Can you think back to a time when you were not quite sure about giving your credit card details to a website? Remember when you only used to shop on the web’s largest stores, because you didn’t consider small websites safe? Thanks to the daily advancements we keep witnessing both in terms of cyber security and e-commerce, most of us trust most websites, and most of us shop online. But more traffic means more revenue, and more revenue can often make you a cybercrime target, or might simply cause your existing security systems to short-circuit.
Here’s what you need to know about e-commerce security in 2019, in order never to wake up to the sound of the cyber alarm going off:
Using Open Source
Even though the open source has made it increasingly easier to get your hands on a piece of software that can help you boost sales and cut down on expenses at the same time, its most obvious drawback is precisely its openness.
As any developer from anywhere in the world can contribute to the language of open source code – you can never really know what their motives are. Yes, open source codes are constantly being checked and double checked, but malicious new additions can’t always be easily traced and might land you in a lot of trouble if you are relying on open source software to store any of your most valuable data.
On the other hand, closed source codes are worked on only by a select team of developers, and are not open to the public, either to view or collaborate on. While having a limited number of people tinkering under the hood does not instantly mean there can be no security breaches, their likelihood is instantly reduced to a significant extent.
Forgetting about a VPN
VPNs are used not only to hide your identity online, they are also an excellent way to securely transfer data across public networks. By public networks, I mean the internet. Because let’s face it, the internet is anything but safe and secure. As a B2B e-commerce store, you will be storing a lot of data. And I don’t only mean very valuable and sensitive data from the customer’s point of view. You will also need to store data on your own inventory levels, product details, etc. – all of which can be worth a fortune in the wrong hands. Not to mention, keeping your data real-time can be quite an undertaking. However, by syncing up your ERP with your web store, you can easily keep everything in tune, at the same time exposing all of your sensitive data to attack.
This is where your VPN comes into play, as a way to secure the connection between your actual web store, and your ERP. As they encrypt all the data they transfer, and as they cannot be deciphered without an encryption key, you can rest assured that your data is safe, no matter where it communicates from.
When you run an e-commerce store, you can’t expect to get away with a simple anti-malware and antivirus piece of software that is also used by your customers. Remember the huge security breach that enveloped Saks Fifth Avenue in scandal last year? If that incident has not yet taught you that even the largest brands in the world can suffer an attack, you have not been paying enough attention.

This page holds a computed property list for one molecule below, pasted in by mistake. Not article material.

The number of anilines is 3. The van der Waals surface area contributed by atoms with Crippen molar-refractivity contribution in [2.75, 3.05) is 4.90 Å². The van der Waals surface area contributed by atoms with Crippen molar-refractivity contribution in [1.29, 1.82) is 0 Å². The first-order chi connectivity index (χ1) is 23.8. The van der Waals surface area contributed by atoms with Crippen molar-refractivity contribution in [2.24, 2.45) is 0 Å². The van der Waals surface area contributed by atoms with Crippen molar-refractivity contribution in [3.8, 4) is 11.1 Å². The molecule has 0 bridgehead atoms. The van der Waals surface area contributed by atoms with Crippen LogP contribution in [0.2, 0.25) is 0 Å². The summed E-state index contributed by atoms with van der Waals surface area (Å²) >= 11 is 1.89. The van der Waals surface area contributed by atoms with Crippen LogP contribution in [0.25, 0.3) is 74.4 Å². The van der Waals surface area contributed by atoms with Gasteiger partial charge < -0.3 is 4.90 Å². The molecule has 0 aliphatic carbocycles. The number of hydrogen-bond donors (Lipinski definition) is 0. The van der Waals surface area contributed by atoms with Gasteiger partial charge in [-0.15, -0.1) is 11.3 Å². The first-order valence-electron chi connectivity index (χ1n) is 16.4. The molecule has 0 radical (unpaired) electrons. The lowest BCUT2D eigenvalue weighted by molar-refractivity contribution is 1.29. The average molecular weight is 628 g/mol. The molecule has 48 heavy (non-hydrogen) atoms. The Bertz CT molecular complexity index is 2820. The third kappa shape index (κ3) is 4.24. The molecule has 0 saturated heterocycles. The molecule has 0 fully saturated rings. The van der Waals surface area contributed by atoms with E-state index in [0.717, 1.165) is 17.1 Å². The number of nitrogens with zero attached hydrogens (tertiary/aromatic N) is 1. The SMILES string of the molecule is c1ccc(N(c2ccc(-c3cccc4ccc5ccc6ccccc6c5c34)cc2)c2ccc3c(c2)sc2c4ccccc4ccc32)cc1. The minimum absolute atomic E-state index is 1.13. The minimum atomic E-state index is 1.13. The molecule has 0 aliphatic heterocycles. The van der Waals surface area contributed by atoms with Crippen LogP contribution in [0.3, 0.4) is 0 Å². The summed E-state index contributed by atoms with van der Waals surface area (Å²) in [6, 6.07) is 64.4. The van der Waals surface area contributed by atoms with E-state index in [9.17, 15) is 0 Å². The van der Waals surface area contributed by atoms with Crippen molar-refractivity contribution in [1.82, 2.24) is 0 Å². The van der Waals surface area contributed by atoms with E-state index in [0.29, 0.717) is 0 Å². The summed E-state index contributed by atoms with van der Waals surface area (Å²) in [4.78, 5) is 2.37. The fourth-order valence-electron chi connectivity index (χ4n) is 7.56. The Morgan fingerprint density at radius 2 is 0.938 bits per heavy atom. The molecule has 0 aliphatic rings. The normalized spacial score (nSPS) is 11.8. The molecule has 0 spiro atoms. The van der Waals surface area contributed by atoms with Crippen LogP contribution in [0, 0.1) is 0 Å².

Do plenty of research before you turn to a specific anti-malware solution. You may need something other than what the most well-known pieces of software can offer, so read well into the specifics before you make your purchase.
Failing to Devise a Failover System
While the first thing that comes to mind when we talk about online security is certainly data theft and the rise in ransomware we have been privy to, you can’t afford to forget about the importance of uptime and system availability.
You may not remember it, but back in 2013, Google was down for five whole minutes. And while your own systems are not as essential as Google’s have become, losing access to your systems will certainly cost your company time and money. All servers crash, that is certainly undeniable. Which is why having a failover system can help improve your availability online, by moving to a backup web store when your major store is down. All you need to do is make sure you do have a backup in place, ready to jump online in case of an emergency.
Also, do note that backing up your server data is considered standard. While you may not read about it a lot and may not think about it at all, making sure that you have a backup copy before you start executing any major changes on the web store is a must. And after you are happy with what you have changed, back up your data again, but never delete your previous backup versions. You never know when they might come in handy.
It’s easy to forget about security or assume someone else is thinking about it when you are not (your hosting company, another department, anyone but you). However, in real life, security is never questioned until it is plunged into danger. Implementing even these simplest of security measures will help both you and your customers feel safer and more secure.